Historical Cycles: Are we doomed to repeat the past?

Posted in 2014 with tags on November 13, 2014 by theboldcorsicanflame

Chinese dynastic cycles show how the theory of historical cycles work and how to apply them to our current situation. Are we headed towards an age of chaos? What did the ancients do to survive? This article appears in The Trends Journal, Fall 2014 edition.

The lyrebird is one of Australia’s best known and most loved bird It can imitate almost any sound

Posted in 2014, animals with tags , , , on November 11, 2014 by theboldcorsicanflame

They say imitation is the sincerest form of flattery and this lyrebird must be looking for some compliments as he seems to have his impersonations of bush birds down to a tee.

The lyrebird is one of Australia’s most well-known and loved birds, easily mimicking any sound he hears, from chainsaws to car-horns and all the birds of the rainforest.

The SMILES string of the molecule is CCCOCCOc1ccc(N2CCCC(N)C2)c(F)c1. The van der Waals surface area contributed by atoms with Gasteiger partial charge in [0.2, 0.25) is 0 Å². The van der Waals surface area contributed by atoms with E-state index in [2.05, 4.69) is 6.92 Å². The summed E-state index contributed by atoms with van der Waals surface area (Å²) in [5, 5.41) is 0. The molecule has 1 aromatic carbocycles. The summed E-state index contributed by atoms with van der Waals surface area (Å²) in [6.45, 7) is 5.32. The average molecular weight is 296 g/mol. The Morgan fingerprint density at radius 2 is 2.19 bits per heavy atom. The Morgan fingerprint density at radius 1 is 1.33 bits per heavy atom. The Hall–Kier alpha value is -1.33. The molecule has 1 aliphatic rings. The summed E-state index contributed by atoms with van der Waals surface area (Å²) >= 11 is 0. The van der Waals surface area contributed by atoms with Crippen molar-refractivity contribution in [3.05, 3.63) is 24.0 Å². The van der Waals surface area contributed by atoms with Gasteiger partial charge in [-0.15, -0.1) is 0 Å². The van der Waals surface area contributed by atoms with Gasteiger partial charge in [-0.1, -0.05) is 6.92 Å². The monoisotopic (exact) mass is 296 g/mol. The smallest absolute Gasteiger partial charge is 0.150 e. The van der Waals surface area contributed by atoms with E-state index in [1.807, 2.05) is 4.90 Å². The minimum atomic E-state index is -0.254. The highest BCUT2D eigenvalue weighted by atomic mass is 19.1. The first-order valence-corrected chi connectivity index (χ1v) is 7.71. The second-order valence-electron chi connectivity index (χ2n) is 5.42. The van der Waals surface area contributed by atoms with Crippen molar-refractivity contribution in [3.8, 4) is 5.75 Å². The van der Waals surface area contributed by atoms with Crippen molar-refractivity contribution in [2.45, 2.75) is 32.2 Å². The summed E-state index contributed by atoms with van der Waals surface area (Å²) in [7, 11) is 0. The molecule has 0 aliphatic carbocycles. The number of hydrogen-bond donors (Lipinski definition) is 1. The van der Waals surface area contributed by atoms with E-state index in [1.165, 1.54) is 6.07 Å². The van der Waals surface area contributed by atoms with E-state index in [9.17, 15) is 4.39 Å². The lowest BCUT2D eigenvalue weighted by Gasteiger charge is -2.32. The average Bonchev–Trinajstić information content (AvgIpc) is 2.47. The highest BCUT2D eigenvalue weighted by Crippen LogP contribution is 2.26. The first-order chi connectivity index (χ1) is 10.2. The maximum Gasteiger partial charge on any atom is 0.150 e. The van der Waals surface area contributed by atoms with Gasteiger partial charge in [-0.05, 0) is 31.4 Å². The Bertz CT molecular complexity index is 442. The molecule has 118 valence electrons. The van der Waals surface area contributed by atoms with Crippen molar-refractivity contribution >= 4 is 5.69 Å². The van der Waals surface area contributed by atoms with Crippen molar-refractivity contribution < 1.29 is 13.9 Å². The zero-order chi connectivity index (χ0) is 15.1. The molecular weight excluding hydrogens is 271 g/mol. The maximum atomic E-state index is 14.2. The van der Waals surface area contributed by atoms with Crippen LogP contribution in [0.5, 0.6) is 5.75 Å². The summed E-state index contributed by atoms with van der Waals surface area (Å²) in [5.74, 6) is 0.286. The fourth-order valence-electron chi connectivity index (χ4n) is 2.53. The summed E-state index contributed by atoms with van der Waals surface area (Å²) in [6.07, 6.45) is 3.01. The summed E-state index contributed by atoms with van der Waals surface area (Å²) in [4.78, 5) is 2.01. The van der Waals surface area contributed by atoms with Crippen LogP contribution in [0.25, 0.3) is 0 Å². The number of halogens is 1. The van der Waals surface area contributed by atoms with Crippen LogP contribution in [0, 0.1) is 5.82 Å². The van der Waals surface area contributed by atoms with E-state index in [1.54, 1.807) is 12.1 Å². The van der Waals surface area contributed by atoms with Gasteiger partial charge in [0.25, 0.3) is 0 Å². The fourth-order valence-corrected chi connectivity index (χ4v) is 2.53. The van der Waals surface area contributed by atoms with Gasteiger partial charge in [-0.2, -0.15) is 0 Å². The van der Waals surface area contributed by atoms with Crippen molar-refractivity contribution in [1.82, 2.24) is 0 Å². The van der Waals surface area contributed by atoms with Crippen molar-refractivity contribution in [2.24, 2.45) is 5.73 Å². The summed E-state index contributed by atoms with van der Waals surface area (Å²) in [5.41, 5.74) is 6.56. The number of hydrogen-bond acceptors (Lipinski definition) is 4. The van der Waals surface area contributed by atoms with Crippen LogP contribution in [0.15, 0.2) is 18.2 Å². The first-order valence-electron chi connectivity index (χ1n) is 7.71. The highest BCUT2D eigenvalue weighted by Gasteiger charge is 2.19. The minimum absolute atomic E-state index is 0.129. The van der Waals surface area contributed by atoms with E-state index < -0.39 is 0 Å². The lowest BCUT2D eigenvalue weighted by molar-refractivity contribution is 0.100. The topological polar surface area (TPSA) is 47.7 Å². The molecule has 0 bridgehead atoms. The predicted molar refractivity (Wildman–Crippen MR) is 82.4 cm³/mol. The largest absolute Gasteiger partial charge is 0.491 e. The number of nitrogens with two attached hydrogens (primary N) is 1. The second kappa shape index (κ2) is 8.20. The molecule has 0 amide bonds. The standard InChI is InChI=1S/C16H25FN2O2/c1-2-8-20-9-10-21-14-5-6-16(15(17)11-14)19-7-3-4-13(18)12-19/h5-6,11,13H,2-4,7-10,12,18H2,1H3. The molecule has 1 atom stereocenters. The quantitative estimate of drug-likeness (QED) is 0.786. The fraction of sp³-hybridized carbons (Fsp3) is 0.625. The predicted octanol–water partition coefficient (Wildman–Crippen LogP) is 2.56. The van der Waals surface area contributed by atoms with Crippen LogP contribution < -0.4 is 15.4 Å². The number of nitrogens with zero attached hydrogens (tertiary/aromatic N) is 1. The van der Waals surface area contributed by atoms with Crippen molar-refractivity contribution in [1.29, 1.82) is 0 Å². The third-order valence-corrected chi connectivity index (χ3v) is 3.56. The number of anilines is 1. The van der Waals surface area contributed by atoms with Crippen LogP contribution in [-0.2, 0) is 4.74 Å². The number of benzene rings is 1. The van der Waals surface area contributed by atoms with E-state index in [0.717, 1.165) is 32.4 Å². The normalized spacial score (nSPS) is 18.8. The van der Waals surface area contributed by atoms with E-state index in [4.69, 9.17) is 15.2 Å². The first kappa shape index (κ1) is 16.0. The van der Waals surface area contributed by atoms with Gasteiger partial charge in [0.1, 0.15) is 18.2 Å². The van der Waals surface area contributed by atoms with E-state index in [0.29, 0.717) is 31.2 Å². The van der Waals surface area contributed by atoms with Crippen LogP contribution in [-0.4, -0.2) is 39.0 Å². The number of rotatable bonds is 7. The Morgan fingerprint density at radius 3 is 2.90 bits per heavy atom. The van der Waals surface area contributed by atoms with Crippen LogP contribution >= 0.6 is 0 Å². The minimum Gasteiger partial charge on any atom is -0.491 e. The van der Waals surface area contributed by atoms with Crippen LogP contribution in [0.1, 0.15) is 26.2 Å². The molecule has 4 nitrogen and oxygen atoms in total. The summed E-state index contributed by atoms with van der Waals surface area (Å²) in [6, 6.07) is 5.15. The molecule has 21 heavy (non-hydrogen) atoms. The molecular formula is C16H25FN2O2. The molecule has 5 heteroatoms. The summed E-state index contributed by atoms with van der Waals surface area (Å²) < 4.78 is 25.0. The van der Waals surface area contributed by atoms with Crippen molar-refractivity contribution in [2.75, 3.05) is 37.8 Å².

In this astonishing video, the chameleon bird manages to showcase its incredible vocal abilities, with impressive impersonations of cameras, birds and what sounds like laser beams. 

It’s complex larynx enables it to imitate up to 20 different species at a time. Mixed in with it’s own unique sounds of clicks and song, they can also be heard mimicking other birds and even mammals.

Lyrebirds have been recorded imitating everything from humans to trains and cameras; It imitates a rang of native birds including the cuckoo-borough and seems to incorporate laser beam noises into it’s repertoire, which also sound like a camera lens




The hummingbird migrates 3,500 miles away and live five times longer than thought

Posted in 2014, animals with tags , , , on November 10, 2014 by theboldcorsicanflame


>Ornithologists in the US say hummingbirds can live longer than 10 years

They have been tagging the birds for a decade to study their habits